Have ethicists overlooked obvious benefits of financial incentives for antipsychotics?

By Nathan Hodson.

It is late evening on an acute psychiatry ward and I’m the on-call doctor responsible for clerking a new patient with acute psychosis. I look in the notes and see that despite a history of detention for paranoid schizophrenia, he has been well on an antipsychotic depot for 5 years. Why relapse now? Then I find the most recent letter and discover that he stopped accepting his depot two months ago and rapidly declined. This terrible pattern is a common occurrence in acute psychiatry. Patients are deprived of their liberty and detained under the Mental Health Act because of depot non-adherence. Financial incentives may be one way to address this problem but progress has been slow.

Two medium-sized RCTs have shown that adherence to antipsychotic depot injections is improved when patients are offered a small financial incentive (worth roughly 2 and a half hours at the minimum wage). These studies are conducted among patients who have discussed depot treatment and agreed to it but are at risk of missing doses perhaps due to distractions or inconvenience. Nevertheless, a range of ethical and practical issues have been raised in empirical and philosophical studies. These questions are fascinating and important and while there are some answers emerging from the literature, many questions have not been fully addressed. We catalogued the full range of published objections in our recent systematic review.

Some claims about financial incentives for antipsychotics are difficult to evaluate because there is no useful data. For example, we do not know whether incentives improve mental health outcomes, reduce hospitalization, or benefit patients with good compliance. There have been no studies comparing different incentive designs despite extensive evidence that different incentive designs have different results. Similarly, there is no evidence whether incentives mean patients explore their options less assiduously or hide adverse effects. Overall there is no useful evidence regarding cost effectiveness.

However, many questions which have been raised about financial incentives have been answered by empirical study. Can incentives increase depot adherence? Yes (in both RCTs). Can they increase overall engagement with treatment? Yes (44% of the time). Can they upset patients not offered incentives? Occasionally (one report of a patient missing a dose in protest from all studies so far). Does withdrawing incentives undermine intrinsic motivation and adherence? No (no difference between incentive and control group in intrinsic motivation). Will patients become financially dependent? No (not reported in any study so far).

But we also identified certain objections that were simply not amenable to direct empirical study. These included impact on patient dignity and autonomy, coercion, exploitation, and disrespect for settled decisions. These questions require philosophical research with empirical scaffolding.

Interestingly, a key part of that empirical scaffolding already exists. Our new paper Take patients seriously when they say financial incentives help with adherence reviews evidence to support the simple but important observation that patients view incentives favourably. Compared to mental health staff, patients are much more positive about incentives. They report that they enjoy having extra money. They dislike the idea of non-cash incentives. Altogether, patients are – and it is not surprising in retrospect – hugely positive about receiving some spending money for doing something they were probably going to do anyway. It is striking that mental health staff (just like me and my colleagues) overlooked this benefit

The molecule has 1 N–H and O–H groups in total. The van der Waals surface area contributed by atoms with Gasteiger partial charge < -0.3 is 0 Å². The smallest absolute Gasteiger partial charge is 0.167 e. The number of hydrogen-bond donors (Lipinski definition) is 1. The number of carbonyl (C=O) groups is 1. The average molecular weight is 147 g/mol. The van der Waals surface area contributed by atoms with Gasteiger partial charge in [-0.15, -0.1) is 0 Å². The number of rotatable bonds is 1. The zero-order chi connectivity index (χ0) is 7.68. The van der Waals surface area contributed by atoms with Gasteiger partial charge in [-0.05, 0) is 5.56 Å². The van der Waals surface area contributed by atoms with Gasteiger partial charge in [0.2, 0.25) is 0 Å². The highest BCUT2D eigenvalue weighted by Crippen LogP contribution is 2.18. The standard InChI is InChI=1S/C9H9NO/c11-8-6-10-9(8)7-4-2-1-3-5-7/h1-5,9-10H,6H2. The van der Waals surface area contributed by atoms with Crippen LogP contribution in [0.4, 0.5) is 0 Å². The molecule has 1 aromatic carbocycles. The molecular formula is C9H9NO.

Patients also took a surprising moral view. Unlike mental health staff, they endorsed the idea that financial incentives are an appropriate reward for good behaviour and that, in this case, accepting their antipsychotic depot constitutes good behaviour. This view is more in keeping with Kohlberg’s preconventional stage of moral development where people are driven by reward and punishment. I think many ethicists would balk at this particular justice-based argument for incentivising people to accept treatment which is their best chance at staying well and out of hospital.

But in another sense, many of us view healthy actions as morally good. Working out, staying hydrated, avoiding sugary foods – we attribute moral value to them all. Does that mean we should all get incentives? Maybe not. But it does explain why incentives make sense to patients with schizophrenia. We could construe such incentives as celebrations or well dones. The fact that this view seems to be meaningful to patients perhaps suggests ethicists have overlooked a very simple dynamic in the relationship between psychiatrists and psychotic patients and the exact meaning given to any financial incentive.

It is nice to receive a celebration, or acknowledgement, that you have done something good. Evidence given by patients reveals a positive regard for incentives and this perhaps surprising ethical interpretation. In light of these findings, it becomes more difficult (although not impossible) to make the case that incentives are problematically paternalist or coercive. I suggest that these surprising findings do, however, make a prima facie case for further research into financial incentives for depot antipsychotics as one means of reducing psychotic relapses like the ones I see in hospital. The onus is on opponents of financial incentives for antipsychotic treatment to present arguments which outweigh patient preference.

Author: Nathan Hodson

Affiliations: Academic Clinical Fellow, Unit of Mental Health and Wellbeing, Warwick Medical School

Competing interests: None

Social media account of post author: @nathanhodson

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